Most studies demonstrate a clear association between sperm surface antibodies and the fertility potential of the male, ASA found in semen are usually immunoglobulins of the IgG or IgA iso- type that are directed to various sites of the spermatozoa [3]. From a  physiological point of  view, immunological infertility due to sperm surface antibodies can result from the effect on sperm transport, the destruction of gametes, acrosome reaction abnormalities by inhibition of sperm-zona pellucida binding or by prevention of embryo cleavage and early development of the embryo [4]. Surprisingly spermatogenesis is apparently not affected by the presence of IgG or IgA ASA. However, sperm density and or morphology are not influenced by the presence of these antibodies [5]. A precise estimate of ASA prevalence is limited by the  methods used for detection and their subsequent interpretation. Numerous methodologies are used to detect ASA. Each has distinct advantages and disadvantages [6]. Antibodies on the sperm surface can be detected by immunological assays using secondary, Ig class-directed antibodies that are coupled to beads. The percentage of sperm adhering to the beads reflects in a semi-quantitative manner the presence of anti- sperm antibodies.

We currently use Mar-test kits (FertiPro N.V. Industrie Park Noard 32, 8730 Beernem, Belgium) to detect anti- sperm IgG in semen. Positive samples are subsequently tested for antisperm IgA, which is more significant clinically, but rarely occurs without associated IgG. Therefore, the test anti-sperm IgG antibodies is sufficient for the first screening procedure. Concerning therapy several strategies are used in an effort to improve the potentially deleterious effects of ASA-mediated infertility. There are three basic strategies including: (1) methods to decrease ASA production, (2) methods to remove ASA already bound to sperm, and (3) Assisted Reproductive Technology

(ART). Each of these strategies theoretically reduces gamete exposure to ASA, resulting in improved gamete function. Two methods used to reduce ASA production include condoms and systematic corticosteroids treatment [7].Clinical benefit after immuno suppression with steroids is only achieved after at least 6 months of therapy [8]. At the same time the use of antibiotics is only worthwhile if spermatozoa autoimmunity is caused by genitourinary infection.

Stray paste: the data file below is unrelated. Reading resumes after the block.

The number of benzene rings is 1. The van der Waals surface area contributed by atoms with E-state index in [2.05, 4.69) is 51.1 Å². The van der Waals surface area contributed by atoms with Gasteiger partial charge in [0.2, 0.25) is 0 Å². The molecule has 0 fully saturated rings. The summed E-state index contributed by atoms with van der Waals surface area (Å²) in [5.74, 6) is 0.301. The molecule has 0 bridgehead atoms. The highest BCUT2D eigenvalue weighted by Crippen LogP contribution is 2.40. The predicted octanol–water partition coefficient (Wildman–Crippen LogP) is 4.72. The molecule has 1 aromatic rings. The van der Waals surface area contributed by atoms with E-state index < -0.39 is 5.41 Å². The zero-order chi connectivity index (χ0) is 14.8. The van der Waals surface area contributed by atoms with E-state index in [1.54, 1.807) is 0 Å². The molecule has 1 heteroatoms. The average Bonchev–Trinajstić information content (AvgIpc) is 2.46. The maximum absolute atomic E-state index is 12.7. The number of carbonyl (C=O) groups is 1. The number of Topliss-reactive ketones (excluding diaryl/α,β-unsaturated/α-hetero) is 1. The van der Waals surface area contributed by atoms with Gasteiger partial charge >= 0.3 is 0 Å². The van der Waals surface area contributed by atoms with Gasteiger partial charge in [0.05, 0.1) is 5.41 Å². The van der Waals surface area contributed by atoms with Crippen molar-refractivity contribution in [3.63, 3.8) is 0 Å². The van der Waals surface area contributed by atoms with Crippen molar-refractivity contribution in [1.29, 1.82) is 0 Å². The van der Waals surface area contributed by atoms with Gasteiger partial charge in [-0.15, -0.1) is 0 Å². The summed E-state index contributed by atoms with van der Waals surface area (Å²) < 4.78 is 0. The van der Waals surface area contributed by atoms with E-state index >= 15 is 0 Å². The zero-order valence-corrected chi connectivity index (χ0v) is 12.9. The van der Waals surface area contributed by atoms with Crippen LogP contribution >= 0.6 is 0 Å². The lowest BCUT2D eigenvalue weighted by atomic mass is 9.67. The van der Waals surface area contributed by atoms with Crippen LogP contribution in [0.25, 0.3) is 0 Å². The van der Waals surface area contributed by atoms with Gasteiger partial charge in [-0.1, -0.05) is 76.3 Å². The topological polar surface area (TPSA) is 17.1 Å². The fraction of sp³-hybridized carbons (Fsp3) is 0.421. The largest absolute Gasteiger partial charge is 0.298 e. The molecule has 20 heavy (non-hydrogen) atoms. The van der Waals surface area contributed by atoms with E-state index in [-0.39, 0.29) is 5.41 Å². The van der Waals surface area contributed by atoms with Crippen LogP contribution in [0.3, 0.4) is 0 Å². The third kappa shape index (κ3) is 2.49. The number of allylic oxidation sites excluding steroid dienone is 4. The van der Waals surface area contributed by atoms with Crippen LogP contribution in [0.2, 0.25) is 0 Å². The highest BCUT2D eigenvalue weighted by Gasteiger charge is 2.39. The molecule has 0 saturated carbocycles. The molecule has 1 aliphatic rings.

Currently, the use of intrauterine insemination (IUI) after ovulation induction (OI)  and assisted reproductive technology [In-vitro fertilization (IVF) with or without high insemination technique and intracytoplasmic sperm injection (ICSI)] are more popular and probably more effective. The reported average success for IUI in couples with male factor anti-sperm antibodies is 10-20%. So our study is a retrospective study to compare success rates after two different treatment protocols for couples with male immunological infertility, namely IUI super ovulation versus IVF.

2. Material and Methods

A retrospective analysis was done between year 1999 and 2005, only patients with a history of primary infertility and with no other cause of infertility such as tubal factor or an ovulation were included. Couples were counselled for IVF, however if they opted for IUI their choice was respected.

Two groups were selected, the number of cases that had an IgG>40% and IUI as a treatment option was 37 and underwent 56 cycles, this was consider as the first group. The second group was those who had IgG>40% and had IVF as a treatment option were 19 and underwent 23 cycles ( as shown in table 1). Semen sample was collected by masturbation and examined accordingly to WHO criteria except for the morphology by the strict Tygerberg criteria. Detailed semen analysis was done for all samples on the day of the procedure including: volume of the ejaculate, color, viscosity, sperm density, motility, progressive motility, morphology. In addition to the immuno bead mixed Antiglobulin Reaction (MAR) test was used to detect IgG and IgA in the two groups.